Beneath the thousands of twinkling Christmas lights on display at the Oklahoma City retailer North Pole City, a turf war is brewing with greeting card giant Hallmark Cards.
The Oklahoma City seasonal store, which sells Christmas ornaments and holiday collectibles, filed a federal trademark infringement lawsuit on Monday against Hallmark over the use of the name North Pole City.
The retailer filed the lawsuit after it learned of Hallmark's plans to use the North Pole City name on its merchandise, store owner David Green said in a statement released through his attorney Tuesday.
“Hallmark has been well aware that North Pole City has utilized the ‘North Pole City' phrase or name for some time,” Green said. “We are still hopeful that we can resolve this dispute informally with Hallmark.”
In its lawsuit, the retailer claims that Kansas City-based Hallmark is planning to roll out a new line of holiday products branded with the name North Pole City — all without the Oklahoma City business's permission.
“Without North Pole City's permission, defendants have indicated their intent to launch products and franchise development for Holiday 2014 around a fictional city called North Pole City,” the Oklahoma City Christmas retailer claims in its lawsuit.
Hallmark also has sought trademarks for the name “North Pole City,” the lawsuit claims.
Records show that Hallmark applied with the U.S. Patent and Trademark Office in June to register the trademark North Pole City.
Hallmark has plans to use the North Pole City name on a “series of fictional books, stationery, greeting cards, gift wrapping paper,” as well as “cookie decoration devices, serving plates and cheese spreaders, according its application filed with the Patent and Trademark Office.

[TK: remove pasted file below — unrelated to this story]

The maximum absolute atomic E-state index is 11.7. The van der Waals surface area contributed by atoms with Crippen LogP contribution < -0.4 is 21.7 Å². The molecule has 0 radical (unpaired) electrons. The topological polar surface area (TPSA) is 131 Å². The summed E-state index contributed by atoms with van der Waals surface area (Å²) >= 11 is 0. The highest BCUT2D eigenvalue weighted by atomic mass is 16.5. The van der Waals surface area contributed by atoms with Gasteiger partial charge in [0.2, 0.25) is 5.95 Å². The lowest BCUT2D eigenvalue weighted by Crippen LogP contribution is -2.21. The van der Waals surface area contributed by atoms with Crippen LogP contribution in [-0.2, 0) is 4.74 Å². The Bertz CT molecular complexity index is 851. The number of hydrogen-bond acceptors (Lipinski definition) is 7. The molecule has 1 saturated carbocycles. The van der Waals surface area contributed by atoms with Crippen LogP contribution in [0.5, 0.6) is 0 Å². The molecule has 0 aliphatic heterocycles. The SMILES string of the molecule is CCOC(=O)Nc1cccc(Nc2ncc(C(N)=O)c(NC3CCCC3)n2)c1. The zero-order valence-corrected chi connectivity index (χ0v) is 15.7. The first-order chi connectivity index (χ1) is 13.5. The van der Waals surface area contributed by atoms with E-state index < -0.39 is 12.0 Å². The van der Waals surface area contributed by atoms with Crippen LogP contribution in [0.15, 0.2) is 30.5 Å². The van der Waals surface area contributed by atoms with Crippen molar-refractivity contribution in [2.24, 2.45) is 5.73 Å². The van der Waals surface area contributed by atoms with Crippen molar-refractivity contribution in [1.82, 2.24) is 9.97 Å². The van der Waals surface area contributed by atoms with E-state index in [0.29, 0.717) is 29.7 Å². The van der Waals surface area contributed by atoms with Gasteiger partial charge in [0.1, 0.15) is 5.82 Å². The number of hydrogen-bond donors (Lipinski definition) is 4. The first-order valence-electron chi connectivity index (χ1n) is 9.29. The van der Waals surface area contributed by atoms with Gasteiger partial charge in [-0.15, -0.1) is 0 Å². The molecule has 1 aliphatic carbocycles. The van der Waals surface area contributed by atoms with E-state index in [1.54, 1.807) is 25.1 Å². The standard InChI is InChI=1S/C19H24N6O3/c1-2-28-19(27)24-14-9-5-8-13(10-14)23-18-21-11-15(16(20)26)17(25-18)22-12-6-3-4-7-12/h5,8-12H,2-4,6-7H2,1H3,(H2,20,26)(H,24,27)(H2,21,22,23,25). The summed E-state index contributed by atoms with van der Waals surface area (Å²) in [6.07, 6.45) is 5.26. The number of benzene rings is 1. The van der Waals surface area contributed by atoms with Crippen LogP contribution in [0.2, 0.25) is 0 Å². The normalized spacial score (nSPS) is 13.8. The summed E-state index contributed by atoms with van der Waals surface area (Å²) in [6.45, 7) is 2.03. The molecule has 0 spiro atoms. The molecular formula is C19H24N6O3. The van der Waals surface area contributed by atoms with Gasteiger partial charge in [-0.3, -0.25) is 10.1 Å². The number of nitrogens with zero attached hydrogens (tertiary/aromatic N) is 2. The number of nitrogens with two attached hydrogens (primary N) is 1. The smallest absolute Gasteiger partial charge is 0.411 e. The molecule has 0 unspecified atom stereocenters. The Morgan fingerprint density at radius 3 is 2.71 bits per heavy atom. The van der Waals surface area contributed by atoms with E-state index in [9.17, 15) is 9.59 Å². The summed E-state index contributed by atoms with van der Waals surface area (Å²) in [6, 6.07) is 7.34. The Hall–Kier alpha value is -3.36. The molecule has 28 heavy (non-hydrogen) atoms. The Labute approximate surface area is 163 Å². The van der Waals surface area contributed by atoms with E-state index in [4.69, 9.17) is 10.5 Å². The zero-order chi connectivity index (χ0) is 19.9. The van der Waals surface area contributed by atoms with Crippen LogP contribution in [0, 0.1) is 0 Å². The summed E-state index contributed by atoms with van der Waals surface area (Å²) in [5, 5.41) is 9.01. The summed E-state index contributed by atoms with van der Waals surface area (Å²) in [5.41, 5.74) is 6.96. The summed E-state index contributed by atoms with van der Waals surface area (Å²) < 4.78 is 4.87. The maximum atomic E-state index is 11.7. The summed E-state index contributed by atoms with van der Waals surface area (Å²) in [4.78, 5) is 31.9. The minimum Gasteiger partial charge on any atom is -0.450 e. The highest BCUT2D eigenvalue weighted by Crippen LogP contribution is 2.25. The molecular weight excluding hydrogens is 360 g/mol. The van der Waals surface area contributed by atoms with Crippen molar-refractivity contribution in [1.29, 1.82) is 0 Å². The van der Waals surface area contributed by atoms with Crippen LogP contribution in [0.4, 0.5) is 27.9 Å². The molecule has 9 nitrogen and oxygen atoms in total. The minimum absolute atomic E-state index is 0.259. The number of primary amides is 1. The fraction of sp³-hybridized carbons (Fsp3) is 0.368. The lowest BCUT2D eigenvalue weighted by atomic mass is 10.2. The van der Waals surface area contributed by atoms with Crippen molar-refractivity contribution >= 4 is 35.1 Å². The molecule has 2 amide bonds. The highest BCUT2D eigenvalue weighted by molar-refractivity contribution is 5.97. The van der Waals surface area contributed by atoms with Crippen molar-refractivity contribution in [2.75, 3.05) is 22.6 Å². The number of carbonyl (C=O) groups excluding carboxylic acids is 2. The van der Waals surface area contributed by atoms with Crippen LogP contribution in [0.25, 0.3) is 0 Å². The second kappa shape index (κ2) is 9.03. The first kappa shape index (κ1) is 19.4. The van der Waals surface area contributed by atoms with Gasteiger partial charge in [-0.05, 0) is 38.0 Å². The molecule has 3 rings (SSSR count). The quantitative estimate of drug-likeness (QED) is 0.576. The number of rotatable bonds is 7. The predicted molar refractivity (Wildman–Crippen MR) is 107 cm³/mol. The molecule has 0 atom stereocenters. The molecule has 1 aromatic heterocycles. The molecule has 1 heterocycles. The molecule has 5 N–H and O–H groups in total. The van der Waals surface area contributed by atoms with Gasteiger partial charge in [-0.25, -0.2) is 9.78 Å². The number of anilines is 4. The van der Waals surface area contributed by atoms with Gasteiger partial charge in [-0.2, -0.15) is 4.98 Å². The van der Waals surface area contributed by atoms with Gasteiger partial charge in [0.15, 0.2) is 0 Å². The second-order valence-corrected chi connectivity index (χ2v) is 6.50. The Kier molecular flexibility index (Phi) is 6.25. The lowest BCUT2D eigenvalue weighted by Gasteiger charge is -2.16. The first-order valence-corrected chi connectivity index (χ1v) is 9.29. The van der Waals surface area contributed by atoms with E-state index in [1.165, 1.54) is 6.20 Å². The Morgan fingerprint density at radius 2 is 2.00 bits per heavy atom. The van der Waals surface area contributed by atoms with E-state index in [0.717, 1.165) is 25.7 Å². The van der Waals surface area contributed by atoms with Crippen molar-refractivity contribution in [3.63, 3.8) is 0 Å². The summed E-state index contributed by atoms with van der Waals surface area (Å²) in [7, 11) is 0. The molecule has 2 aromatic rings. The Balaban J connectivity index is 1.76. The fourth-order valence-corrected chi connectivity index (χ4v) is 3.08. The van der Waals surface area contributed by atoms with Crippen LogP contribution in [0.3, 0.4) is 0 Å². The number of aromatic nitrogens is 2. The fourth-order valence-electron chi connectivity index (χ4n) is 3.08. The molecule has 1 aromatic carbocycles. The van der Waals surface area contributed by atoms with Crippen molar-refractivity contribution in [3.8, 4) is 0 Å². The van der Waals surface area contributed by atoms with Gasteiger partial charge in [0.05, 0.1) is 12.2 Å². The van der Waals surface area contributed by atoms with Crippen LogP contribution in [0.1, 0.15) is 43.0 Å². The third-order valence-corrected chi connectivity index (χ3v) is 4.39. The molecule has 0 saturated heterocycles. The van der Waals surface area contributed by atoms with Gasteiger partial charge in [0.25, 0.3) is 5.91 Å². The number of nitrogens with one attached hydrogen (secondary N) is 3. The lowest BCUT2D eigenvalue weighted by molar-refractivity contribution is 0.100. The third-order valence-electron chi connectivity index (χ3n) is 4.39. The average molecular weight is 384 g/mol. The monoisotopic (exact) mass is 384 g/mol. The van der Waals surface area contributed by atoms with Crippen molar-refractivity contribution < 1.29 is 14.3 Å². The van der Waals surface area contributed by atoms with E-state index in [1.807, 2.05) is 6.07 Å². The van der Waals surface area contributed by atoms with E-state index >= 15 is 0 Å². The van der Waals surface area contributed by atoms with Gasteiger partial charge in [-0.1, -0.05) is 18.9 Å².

The company also plans to use the North Pole City theme for everything from children's books to holiday socks, and has even applied for the rights to use the name to produce motion pictures and cable television programs, according to trademark applications.
Founded by Green, the North Pole City store has sold decorations and Christmas themed items from its 26,000 square-foot building off Interstate 44 since the early 1990s. The store's candy-striped pole sign with Santa climbing up the side is an Oklahoma City landmark.
Green registered the North Pole City name with the Oklahoma secretary of state in 1997 and the business has operated the website northpolecity.com since 1995. (North Pole City's David Green is no relation to the David Green who founded and leads Oklahoma City-based retailer Hobby Lobby)
In its lawsuit, the Oklahoma City store is asking a federal judge to order Hallmark to stop using the name. It also wants Hallmark to compensate it for any lost profits and for Hallmark to hand over any product it has already manufactured bearing the North Pole City name.
Julie O'Dell, a spokeswoman for Hallmark, said the company's legal department had yet to see a copy of the lawsuit. She declined to comment further until the company has had a chance to review the complaint.
Hallmark has been well aware that North Pole City has utilized the ‘North Pole City' phrase or name for some time. We are still hopeful that we can resolve this dispute informally with Hallmark.”
North Pole City owner